__________________________

(1) MacDonald, Scott. “From Underground to Multiplex: An Interview with Todd Haynes.” Film Quarterly (Spring 2009): Volume 62, Number 3. p57.

(2) Desjardins, Mary. “The Incredible Shrinking Star: Todd Haynes and the Case History of Karen Carpenter.” Camera Obscura 57 (2004): Volume 19, Number 3. p28.

We have obligations

by Karen Sieber

Todd Haynes cult classic Superstar: The Karen Carpenter Story is an experimental short film that recreates the life of singer Karen Carpenter and her struggle with anorexia. Haynes use of Barbie and Ken dolls to act out the drama not only got around budget and casting problems, but it also makes a statement about celebrity and body image by the fact that Barbie dolls have unrealistic proportions yet are simultaneously seen as the ideal female form. Throughout the film, and visible in this clip, is the fact that Haynes actually shaved down the Barbie as Karen lost weight. This clip shows how other people contribute to Karen Carpenter’s self image and problem with anorexia. Rather than being concerned with her health and well-being, her brother and mother only seem concerned with the celebrity image of Karen Carpenter, and how that image reflects badly upon the Carpenters as a group. No one seems to express any interest in the private Karen. It is as if they are 2 separate people. In fact, in the opening part of this scene, a promotional photo of “The Carpenters” can be seen hanging behind Karen during the conversation, which further shows the dual roles she is trying to fit into. Her brother tells her that taking a break to seek treatment is not convenient for him. He mentions they have contracts they have to fulfill, and blames her for a previous “setback” six years ago. Rather than expressing any actual emotional concern for his sister, Richard says that her fans are talking about her and worried. Throughout this scene, Karen is seen in darkness in the corner. Nowhere in the scene does anyone ever ask her how she is feeling, or how they can help. There is no show of love from the family. After she tells her family her plans to go to New York to seek medical help for her anorexia, her family is critical of her decision. Karen uses the words ”I know that you are all are concerned and won’t like being excluded from my recovery”, yet you never hear those words coming from her family members. It is her way of interjecting non-existent concern from them, taking control of how she wants her family to perceive her and react to her illness.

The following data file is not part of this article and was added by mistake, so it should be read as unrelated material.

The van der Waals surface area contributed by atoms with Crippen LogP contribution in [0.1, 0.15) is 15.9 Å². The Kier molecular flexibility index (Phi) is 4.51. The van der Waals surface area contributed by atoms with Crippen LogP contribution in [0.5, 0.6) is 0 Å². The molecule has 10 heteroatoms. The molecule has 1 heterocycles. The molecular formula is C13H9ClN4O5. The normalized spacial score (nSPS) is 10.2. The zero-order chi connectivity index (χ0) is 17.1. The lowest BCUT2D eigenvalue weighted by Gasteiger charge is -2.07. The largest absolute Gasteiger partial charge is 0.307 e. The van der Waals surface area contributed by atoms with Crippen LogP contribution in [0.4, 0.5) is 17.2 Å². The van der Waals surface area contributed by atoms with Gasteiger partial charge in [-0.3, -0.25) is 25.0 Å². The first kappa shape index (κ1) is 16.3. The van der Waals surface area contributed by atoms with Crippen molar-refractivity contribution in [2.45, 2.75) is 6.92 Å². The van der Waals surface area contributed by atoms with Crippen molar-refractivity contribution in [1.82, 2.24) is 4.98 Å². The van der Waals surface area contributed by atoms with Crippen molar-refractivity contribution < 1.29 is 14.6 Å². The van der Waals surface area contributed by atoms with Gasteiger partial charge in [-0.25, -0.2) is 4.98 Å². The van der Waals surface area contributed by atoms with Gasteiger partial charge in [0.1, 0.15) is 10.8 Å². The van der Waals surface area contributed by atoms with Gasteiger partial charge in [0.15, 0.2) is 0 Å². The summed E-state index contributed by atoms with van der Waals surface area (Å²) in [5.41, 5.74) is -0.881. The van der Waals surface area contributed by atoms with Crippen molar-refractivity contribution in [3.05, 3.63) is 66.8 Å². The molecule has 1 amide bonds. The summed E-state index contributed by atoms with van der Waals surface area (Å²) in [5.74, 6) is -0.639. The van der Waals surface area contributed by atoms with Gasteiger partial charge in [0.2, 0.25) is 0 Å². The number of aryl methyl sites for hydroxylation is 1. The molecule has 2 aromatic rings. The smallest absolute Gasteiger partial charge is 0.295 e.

"I have to do this alone."

This clip from "Superstar: the Karen Carpenter Story" shows how other people contribute to the singer's self image and anorexia.

from Superstar: The Karen Carpenter Story (1987)
Creator: Todd Haynes
Distributor: ???
Posted by Michelle Robinson
Keywords
Options